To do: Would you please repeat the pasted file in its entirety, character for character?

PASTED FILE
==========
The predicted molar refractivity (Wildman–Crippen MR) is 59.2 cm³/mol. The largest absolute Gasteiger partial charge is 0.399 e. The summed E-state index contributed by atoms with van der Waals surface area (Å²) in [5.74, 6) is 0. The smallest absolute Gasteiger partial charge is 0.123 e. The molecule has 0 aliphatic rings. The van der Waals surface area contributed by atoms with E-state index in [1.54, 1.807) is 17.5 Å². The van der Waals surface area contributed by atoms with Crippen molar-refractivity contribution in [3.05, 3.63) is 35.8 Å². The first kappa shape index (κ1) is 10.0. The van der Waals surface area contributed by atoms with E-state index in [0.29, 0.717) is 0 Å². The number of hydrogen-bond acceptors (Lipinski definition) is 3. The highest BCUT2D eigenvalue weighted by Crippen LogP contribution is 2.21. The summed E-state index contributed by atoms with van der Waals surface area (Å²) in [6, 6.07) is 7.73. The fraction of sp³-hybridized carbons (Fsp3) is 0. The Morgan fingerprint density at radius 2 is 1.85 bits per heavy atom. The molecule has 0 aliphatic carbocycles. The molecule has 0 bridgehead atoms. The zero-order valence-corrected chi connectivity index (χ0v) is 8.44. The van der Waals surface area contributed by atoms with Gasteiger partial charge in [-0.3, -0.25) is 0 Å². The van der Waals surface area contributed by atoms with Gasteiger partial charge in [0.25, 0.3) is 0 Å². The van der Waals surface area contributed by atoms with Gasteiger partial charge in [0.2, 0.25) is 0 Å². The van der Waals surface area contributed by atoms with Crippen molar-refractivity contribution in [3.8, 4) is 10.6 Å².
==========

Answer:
The predicted molar refractivity (Wildman–Crippen MR) is 59.2 cm³/mol. The largest absolute Gasteiger partial charge is 0.399 e. The summed E-state index contributed by atoms with van der Waals surface area (Å²) in [5.74, 6) is 0. The smallest absolute Gasteiger partial charge is 0.123 e. The molecule has 0 aliphatic rings. The van der Waals surface area contributed by atoms with E-state index in [1.54, 1.807) is 17.5 Å². The van der Waals surface area contributed by atoms with Crippen molar-refractivity contribution in [3.05, 3.63) is 35.8 Å². The first kappa shape index (κ1) is 10.0. The van der Waals surface area contributed by atoms with E-state index in [0.29, 0.717) is 0 Å². The number of hydrogen-bond acceptors (Lipinski definition) is 3. The highest BCUT2D eigenvalue weighted by Crippen LogP contribution is 2.21. The summed E-state index contributed by atoms with van der Waals surface area (Å²) in [6, 6.07) is 7.73. The fraction of sp³-hybridized carbons (Fsp3) is 0. The Morgan fingerprint density at radius 2 is 1.85 bits per heavy atom. The molecule has 0 aliphatic carbocycles. The molecule has 0 bridgehead atoms. The zero-order valence-corrected chi connectivity index (χ0v) is 8.44. The van der Waals surface area contributed by atoms with Gasteiger partial charge in [-0.3, -0.25) is 0 Å². The van der Waals surface area contributed by atoms with Gasteiger partial charge in [0.25, 0.3) is 0 Å². The van der Waals surface area contributed by atoms with Gasteiger partial charge in [0.2, 0.25) is 0 Å². The van der Waals surface area contributed by atoms with Crippen molar-refractivity contribution in [3.8, 4) is 10.6 Å².